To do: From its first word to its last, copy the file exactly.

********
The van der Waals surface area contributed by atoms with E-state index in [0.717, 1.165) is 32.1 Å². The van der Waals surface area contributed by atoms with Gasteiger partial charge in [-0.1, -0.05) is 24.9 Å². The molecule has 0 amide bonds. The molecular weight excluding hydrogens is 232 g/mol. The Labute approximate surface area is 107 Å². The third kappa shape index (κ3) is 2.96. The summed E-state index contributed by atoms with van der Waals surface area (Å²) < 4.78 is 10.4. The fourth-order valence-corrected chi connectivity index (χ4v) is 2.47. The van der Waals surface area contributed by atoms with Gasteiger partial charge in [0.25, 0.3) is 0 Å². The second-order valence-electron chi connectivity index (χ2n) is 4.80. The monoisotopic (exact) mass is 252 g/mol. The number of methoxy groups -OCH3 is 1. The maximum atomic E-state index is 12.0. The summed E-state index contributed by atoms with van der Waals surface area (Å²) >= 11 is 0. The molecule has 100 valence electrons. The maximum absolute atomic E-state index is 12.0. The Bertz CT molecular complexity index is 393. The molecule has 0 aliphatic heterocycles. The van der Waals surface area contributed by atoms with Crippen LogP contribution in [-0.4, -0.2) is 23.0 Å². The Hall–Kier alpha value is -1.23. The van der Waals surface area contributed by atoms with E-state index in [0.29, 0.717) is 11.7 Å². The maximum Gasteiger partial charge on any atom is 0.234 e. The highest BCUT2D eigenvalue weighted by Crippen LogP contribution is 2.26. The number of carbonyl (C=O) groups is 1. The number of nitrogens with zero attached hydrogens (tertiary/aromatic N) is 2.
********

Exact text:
The van der Waals surface area contributed by atoms with E-state index in [0.717, 1.165) is 32.1 Å². The van der Waals surface area contributed by atoms with Gasteiger partial charge in [-0.1, -0.05) is 24.9 Å². The molecule has 0 amide bonds. The molecular weight excluding hydrogens is 232 g/mol. The Labute approximate surface area is 107 Å². The third kappa shape index (κ3) is 2.96. The summed E-state index contributed by atoms with van der Waals surface area (Å²) < 4.78 is 10.4. The fourth-order valence-corrected chi connectivity index (χ4v) is 2.47. The van der Waals surface area contributed by atoms with Gasteiger partial charge in [0.25, 0.3) is 0 Å². The second-order valence-electron chi connectivity index (χ2n) is 4.80. The monoisotopic (exact) mass is 252 g/mol. The number of methoxy groups -OCH3 is 1. The maximum atomic E-state index is 12.0. The summed E-state index contributed by atoms with van der Waals surface area (Å²) >= 11 is 0. The molecule has 100 valence electrons. The maximum absolute atomic E-state index is 12.0. The Bertz CT molecular complexity index is 393. The molecule has 0 aliphatic heterocycles. The van der Waals surface area contributed by atoms with Crippen LogP contribution in [-0.4, -0.2) is 23.0 Å². The Hall–Kier alpha value is -1.23. The van der Waals surface area contributed by atoms with E-state index in [0.29, 0.717) is 11.7 Å². The maximum Gasteiger partial charge on any atom is 0.234 e. The highest BCUT2D eigenvalue weighted by Crippen LogP contribution is 2.26. The number of carbonyl (C=O) groups is 1. The number of nitrogens with zero attached hydrogens (tertiary/aromatic N) is 2.